By Andrea Braun
Contributing Writer
You haven’t lived until you’ve celebrated the Passover Seder in a camper sitting on a pick-up truck parked at a truck stop. Well, it makes sense in a way. You only have to clean a very small space, you don’t have to get rid of all the non-Kosher food, and it IS a change of scene. But still, oy vey!
Sarajane Alverson in “Raging Skillet”Photo by Eric WoolseyWhen I’m going to review a play, I usually look for background material. Raging Skillet by Jacques Lamarre is based on a memoir by Chef Rossi (Sarajane Alverson). I found a used copy of the book, then as is also my habit, I didn’t read it. But I went to consult it today about a plot point that was troubling me, and I read the whole thing about her wild ride to the top of the food chain. Obviously every detail of a book cannot be fit into a 75-minute play, but focusing on experiences that limn Chef and her family replicates the fun of reading this unorthodox autobiography. Focusing most closely on the mother-daughter experience, the work is insightful and laugh-out-loud hilarious.
When audience members enter the theatre, we’re handed a napkin, as well as a program because there will be food. Chef has worked in restaurants, but the bulk of her jobs come through her catering company, the eponymous Raging Skillet. The audience is directed by signs indicating which section will get a sample of which dish. This is a clever idea, but it doesn’t work well. Interrupting the action for long enough to serve a large group is awkward and breaks up the flow. Also, as the show started the actors seemed stiff, and I was concerned that it was going to be a misfire overall, but not at all. Once the actors found their footing, maybe 10 minutes in, Raging Skillet became a delight.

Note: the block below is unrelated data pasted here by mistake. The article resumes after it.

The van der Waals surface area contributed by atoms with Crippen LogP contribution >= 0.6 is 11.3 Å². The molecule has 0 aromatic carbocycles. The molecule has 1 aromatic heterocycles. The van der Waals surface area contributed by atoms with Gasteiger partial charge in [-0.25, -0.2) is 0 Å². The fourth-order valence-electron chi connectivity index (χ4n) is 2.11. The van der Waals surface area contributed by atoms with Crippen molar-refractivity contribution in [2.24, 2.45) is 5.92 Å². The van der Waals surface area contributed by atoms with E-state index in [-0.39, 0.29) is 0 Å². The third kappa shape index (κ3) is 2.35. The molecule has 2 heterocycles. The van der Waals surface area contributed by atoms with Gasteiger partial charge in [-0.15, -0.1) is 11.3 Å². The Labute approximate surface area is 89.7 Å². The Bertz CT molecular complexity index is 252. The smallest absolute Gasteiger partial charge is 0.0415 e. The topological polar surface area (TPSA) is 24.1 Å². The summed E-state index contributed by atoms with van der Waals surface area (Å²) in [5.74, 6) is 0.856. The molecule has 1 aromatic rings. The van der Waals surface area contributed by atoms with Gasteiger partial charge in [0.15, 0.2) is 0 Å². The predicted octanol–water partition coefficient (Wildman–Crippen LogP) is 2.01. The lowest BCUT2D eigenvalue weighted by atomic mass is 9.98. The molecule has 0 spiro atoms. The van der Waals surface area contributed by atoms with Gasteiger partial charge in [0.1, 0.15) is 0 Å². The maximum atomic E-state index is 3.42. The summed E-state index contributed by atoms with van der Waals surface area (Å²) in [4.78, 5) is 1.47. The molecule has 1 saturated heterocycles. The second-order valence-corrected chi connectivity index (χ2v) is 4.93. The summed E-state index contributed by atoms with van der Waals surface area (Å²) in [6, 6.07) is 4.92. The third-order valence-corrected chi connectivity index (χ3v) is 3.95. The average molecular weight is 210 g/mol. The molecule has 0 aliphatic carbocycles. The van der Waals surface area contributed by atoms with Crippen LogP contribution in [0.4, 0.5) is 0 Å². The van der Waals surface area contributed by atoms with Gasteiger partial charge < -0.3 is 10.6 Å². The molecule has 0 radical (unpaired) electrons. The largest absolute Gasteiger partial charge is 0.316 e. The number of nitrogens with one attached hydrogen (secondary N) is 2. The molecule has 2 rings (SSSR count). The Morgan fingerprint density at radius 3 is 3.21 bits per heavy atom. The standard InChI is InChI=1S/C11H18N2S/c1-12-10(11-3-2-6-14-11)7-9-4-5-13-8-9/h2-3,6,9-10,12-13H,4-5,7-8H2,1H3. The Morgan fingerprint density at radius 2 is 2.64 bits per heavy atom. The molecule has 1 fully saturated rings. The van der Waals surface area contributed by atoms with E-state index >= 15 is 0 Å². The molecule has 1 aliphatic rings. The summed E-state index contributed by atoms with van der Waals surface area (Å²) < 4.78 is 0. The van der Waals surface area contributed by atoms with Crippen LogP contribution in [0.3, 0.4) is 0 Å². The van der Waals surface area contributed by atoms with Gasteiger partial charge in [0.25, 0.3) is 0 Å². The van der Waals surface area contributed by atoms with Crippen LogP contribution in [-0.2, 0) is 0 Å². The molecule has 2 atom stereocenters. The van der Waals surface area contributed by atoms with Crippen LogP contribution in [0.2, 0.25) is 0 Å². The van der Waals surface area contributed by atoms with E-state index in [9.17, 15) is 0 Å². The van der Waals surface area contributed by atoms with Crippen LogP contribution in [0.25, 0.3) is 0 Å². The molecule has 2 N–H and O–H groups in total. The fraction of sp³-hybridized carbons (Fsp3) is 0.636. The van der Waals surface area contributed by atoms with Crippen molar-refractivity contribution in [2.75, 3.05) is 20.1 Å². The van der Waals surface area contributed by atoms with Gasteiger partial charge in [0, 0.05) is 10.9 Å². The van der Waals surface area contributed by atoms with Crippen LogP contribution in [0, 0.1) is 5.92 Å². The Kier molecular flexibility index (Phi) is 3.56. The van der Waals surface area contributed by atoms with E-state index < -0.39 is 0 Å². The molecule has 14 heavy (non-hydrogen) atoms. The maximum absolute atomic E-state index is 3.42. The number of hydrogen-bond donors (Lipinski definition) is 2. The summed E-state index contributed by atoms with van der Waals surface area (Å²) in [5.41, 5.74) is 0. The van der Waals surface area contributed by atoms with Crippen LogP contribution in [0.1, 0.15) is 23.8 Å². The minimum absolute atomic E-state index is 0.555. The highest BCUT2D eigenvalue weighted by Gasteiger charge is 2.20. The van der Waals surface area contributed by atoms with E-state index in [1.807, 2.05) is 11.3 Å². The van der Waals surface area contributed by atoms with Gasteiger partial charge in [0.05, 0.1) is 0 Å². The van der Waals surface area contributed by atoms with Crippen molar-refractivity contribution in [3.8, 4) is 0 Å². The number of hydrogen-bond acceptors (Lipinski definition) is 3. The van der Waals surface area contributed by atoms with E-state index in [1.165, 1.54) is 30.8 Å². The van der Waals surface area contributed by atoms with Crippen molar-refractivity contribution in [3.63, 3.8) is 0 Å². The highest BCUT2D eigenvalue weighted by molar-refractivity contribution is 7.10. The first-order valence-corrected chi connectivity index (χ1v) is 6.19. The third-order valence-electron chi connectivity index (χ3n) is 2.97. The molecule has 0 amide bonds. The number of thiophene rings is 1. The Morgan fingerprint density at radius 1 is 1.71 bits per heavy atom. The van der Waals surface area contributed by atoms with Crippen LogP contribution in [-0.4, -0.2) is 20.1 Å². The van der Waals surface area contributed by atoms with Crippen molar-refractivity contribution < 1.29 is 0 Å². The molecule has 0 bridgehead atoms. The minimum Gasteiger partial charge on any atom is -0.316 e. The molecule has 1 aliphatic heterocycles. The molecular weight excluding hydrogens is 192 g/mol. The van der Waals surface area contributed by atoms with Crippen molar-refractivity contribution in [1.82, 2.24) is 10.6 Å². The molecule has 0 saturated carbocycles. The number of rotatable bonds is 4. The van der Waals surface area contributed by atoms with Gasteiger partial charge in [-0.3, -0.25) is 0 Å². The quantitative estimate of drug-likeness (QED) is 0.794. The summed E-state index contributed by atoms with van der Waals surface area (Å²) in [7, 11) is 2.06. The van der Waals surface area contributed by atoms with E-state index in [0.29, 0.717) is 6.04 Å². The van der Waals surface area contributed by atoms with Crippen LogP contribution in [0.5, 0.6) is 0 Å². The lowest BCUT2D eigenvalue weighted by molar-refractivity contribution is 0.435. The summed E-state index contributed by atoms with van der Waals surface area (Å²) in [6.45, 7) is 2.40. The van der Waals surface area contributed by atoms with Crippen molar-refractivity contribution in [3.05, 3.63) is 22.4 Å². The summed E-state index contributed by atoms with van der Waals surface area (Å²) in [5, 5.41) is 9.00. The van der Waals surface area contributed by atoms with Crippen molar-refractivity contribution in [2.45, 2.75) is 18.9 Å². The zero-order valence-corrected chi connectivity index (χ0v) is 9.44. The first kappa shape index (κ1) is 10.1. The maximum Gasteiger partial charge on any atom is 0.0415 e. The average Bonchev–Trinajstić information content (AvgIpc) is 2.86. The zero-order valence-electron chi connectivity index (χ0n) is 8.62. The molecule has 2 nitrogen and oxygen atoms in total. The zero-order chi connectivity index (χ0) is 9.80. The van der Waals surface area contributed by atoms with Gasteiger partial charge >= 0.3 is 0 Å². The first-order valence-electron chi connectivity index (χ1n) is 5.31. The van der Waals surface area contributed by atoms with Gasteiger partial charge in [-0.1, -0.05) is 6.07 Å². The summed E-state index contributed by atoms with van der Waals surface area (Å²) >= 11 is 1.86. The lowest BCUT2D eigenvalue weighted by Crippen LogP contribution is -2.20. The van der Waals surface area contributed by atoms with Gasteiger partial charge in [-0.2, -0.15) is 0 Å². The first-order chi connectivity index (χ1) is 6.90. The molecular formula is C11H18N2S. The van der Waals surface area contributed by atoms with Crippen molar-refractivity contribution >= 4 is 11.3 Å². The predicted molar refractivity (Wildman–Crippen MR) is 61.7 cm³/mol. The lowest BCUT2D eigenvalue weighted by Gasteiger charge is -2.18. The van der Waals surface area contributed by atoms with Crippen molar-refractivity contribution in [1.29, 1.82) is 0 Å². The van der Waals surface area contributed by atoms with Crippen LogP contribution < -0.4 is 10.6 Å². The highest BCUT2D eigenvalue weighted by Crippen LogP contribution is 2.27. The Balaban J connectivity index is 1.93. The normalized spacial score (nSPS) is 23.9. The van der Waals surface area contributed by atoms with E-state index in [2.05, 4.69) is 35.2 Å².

We sit around a well-equipped, attractive kitchen with a projection screen on the wall and an aerie for a DJ above. The set design is by Dunsai Dai and the extremely effective sound and projections are by Michael B. Perkins. Everything is illuminated beautifully by Michael Sullivan. We’re told we’re attending a book signing for The Raging Skillet. Alverson is joined onstage by Erin Renee Roberts playing “Skillit,” which must translate as “everybody else mentioned throughout,” from the DJ to Chef’s father Marty, other family members, co-workers, friends and lovers. She’s the hardest working woman in show business here.
Erin Renee Roberts, Kathleen Sitzer Photo by Eric WoolseyThe two are quickly joined by Chef’s mother, Harriet (Kathleen Sitzer), which wouldn’t normally be strange, except this stereotypical Jewish mother has been dead for 25 years. Yet here she is, dressed in mismatched clothing (costume design by Michele Siler), complete with a lavender snood and tennis shoes, kvelling, kvetching, and otherwise raising all kinds of michegas for her exasperated daughter. They argue about, well, everything from names (the family name is Ross changed from Rosenthal then further altered by Chef to “Rossi” having dropped her first name), to Harriet’s infatuation with the microwave, to Chef’s lesbianism and Mom’s coupon fixation. And the cherry on top is that Sitzer is a scene stealer extraordinaire. I found myself watching her, even when she wasn’t directly involved in the action.
Lee Anne Mathews’ direction is a marvel of motion, precision, and impeccable timing. The play itself has an improvisatory quality, and by emphasizing that, Matthews brings out a breeziness it might otherwise lack. Stage Manager Emily Clinger is the wizard behind the (metaphorical) curtain.